Congratulations Michael O'Rourke
Michael O’Rourke is a claimant’s attorney in Jacksonville. He has been representing claimants there since I can remember. He was admitted to The Florida Bar in 1991. I can recall practicing against Mr. O’Rourke on various occasions, and in my experience he was zealous, but consistently among the most professional attorneys in what was a fairly close-knit Jacksonville workers’ compensation bar.
I have written before in this space about the Inns of Court movement. The Inns are focused on admirable subjects like professionalism, collegiality, and mentorship. In an Inn of Court, experienced attorneys and judges mentor less experienced attorneys who are newer to the practice. It is a movement that encourages and promotes positive aspects of the practice of law. The E. Robert Williams Inn of Court in Jacksonville is dedicated to the practice of workers’ compensation.
Mr. O’Rourke is a founding member of the Williams Inn. He has been a leader with the Friends of 440 Scholarship Fund. In 2013, Mr. O’Rourke led a delegation of the Williams inn on a visit to Inns of Court in England and Ireland.
Each year, the Williams Inn presents a professionalism award, the John J. Schickel Professionalism Award. Most Section members are familiar with Jake Schickel. This award named in his honor is the highest award that the Williams Inn bestows. At their December 2013 meeting, they awarded this honor to Michael O’Rourke in recognition of his dedication to professionalism. He joins an elite and exclusive circle of former recipients, Douglas Myers Jr. and Ben Samuels.
The presentation of this award is a great recognition of Michael O’Rourke, the Inn movement generally, and the Williams Inn specifically. Recognizing and rewarding professionalism is critical if we as attorneys hope that professionalism will spread.
The practice of law is full of a myriad of challenges. There are so many obstacles to effective litigation on behalf of clients. There are interactions with other professions who do not understand or respect what attorneys do. There are time constraints imposed by laws and circumstances. There are emotional effects that come from dealing with people whose lives have been changed by some injury or event, sometimes profoundly.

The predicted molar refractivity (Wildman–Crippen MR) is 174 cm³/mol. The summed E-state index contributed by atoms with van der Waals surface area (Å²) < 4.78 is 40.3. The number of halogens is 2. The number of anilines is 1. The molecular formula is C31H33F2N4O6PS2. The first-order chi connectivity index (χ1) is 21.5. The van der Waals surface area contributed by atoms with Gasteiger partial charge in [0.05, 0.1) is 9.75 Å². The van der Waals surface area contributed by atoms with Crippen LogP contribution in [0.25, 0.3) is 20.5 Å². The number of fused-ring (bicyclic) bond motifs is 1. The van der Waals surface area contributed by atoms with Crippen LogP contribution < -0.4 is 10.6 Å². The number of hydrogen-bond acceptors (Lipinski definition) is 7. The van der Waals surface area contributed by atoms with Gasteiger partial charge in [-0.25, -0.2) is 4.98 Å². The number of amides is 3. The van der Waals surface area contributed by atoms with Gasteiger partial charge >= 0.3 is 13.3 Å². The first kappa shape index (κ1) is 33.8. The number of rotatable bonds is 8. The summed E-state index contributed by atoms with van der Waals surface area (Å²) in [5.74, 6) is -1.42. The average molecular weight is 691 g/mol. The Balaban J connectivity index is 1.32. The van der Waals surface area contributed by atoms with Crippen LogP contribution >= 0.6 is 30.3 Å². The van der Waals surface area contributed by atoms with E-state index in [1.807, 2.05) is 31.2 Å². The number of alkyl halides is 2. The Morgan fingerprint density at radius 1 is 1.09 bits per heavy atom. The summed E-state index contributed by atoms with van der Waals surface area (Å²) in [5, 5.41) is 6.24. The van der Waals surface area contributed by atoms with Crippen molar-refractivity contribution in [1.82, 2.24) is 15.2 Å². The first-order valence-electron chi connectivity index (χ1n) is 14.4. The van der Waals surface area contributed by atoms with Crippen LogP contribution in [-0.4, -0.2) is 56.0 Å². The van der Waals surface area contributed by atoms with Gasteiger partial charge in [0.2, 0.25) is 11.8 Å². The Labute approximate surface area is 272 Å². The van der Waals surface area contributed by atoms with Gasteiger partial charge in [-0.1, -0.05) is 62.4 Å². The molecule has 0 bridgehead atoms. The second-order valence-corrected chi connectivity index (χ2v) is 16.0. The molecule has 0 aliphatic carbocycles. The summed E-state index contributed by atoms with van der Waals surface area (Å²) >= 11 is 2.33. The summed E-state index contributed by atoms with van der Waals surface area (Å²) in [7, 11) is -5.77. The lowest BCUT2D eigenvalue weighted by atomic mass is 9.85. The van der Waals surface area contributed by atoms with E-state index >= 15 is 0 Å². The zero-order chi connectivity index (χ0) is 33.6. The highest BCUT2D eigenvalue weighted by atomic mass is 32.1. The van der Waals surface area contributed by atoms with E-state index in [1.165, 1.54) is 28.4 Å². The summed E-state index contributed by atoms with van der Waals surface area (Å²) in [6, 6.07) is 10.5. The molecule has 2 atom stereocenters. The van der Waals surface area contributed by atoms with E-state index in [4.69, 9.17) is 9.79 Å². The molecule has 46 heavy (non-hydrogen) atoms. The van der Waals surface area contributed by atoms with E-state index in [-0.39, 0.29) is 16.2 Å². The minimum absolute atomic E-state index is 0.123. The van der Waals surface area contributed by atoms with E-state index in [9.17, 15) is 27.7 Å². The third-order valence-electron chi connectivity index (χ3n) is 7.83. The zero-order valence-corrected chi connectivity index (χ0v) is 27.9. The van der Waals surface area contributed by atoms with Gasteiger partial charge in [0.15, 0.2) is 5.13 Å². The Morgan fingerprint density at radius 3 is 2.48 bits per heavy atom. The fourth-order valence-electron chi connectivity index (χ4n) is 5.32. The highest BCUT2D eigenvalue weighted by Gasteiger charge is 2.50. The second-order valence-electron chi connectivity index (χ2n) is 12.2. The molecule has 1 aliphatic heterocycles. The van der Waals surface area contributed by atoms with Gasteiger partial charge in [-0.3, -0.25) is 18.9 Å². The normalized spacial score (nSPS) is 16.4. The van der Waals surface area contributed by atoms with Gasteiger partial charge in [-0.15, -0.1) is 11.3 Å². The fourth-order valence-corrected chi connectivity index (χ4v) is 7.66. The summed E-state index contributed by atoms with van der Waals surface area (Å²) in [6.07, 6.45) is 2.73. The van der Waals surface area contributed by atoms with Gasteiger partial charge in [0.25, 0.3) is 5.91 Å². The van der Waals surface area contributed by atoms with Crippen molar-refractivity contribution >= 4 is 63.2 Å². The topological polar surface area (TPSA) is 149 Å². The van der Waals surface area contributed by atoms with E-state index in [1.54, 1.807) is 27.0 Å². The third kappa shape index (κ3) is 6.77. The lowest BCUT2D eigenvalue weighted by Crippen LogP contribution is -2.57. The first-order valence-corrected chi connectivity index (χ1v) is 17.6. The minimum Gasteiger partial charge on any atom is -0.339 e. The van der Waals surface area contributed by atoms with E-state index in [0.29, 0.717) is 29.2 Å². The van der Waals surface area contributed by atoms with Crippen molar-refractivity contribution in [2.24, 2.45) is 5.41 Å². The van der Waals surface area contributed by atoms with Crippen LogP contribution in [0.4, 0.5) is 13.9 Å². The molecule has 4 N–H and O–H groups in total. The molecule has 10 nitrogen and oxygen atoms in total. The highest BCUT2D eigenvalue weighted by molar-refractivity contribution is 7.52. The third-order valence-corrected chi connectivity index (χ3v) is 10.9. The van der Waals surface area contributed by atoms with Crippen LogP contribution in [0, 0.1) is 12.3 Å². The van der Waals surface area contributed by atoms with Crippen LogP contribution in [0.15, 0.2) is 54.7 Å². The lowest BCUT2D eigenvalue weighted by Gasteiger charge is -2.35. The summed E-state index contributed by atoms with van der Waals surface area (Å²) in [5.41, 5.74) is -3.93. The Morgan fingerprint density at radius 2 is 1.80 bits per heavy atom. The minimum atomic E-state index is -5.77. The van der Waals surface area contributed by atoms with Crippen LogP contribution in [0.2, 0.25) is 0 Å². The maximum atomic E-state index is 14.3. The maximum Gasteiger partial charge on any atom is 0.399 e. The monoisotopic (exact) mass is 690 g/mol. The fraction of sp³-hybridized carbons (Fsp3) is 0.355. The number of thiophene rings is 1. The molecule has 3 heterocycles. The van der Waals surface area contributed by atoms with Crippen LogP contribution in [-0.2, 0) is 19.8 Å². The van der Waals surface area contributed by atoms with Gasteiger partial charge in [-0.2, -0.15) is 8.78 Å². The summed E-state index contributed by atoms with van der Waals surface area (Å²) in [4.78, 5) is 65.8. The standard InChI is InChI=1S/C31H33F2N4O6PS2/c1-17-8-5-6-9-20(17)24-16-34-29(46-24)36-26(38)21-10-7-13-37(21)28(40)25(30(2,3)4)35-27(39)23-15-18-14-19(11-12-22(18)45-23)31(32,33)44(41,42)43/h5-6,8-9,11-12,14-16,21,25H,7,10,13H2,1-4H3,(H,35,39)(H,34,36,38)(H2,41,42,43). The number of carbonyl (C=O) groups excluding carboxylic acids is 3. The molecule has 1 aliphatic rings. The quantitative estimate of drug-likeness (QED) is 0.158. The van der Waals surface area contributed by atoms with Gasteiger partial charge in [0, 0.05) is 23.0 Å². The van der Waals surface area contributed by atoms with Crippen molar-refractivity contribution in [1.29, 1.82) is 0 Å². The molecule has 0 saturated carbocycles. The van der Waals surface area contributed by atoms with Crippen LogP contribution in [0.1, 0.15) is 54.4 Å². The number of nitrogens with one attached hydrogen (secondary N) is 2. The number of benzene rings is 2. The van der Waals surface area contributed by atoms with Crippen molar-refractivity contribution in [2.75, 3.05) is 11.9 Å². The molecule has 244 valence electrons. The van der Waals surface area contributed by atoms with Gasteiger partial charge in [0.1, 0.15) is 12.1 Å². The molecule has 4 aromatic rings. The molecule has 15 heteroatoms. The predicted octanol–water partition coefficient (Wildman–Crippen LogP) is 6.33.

In this environment, with all of its challenges, the last thing attorneys need is to have to deal with, and suffer from, other attorneys who are not professional. We all know what it means to be professional, to disagree without being disagreeable. That is not always easy. Emotions can become involved. I have seen even the best of us have bad days.
Congratulations Mr. O’Rourke on this recognition! I hope that you and the other Schickel Award recipients, and the whole Inn, continue your efforts to develop and mentor professionalism. It is efforts like these that will develop and encourage a working environment that can sustain the effective and professional representation of the injured workers and the employers for whom they work. We cannot prevent all injuries, or all disagreements. We can deal with each other professionally and effectively when those disagreements bring us to opposite sides of the table.
To disagree is human, to avoid being disagreeable in the process is professional.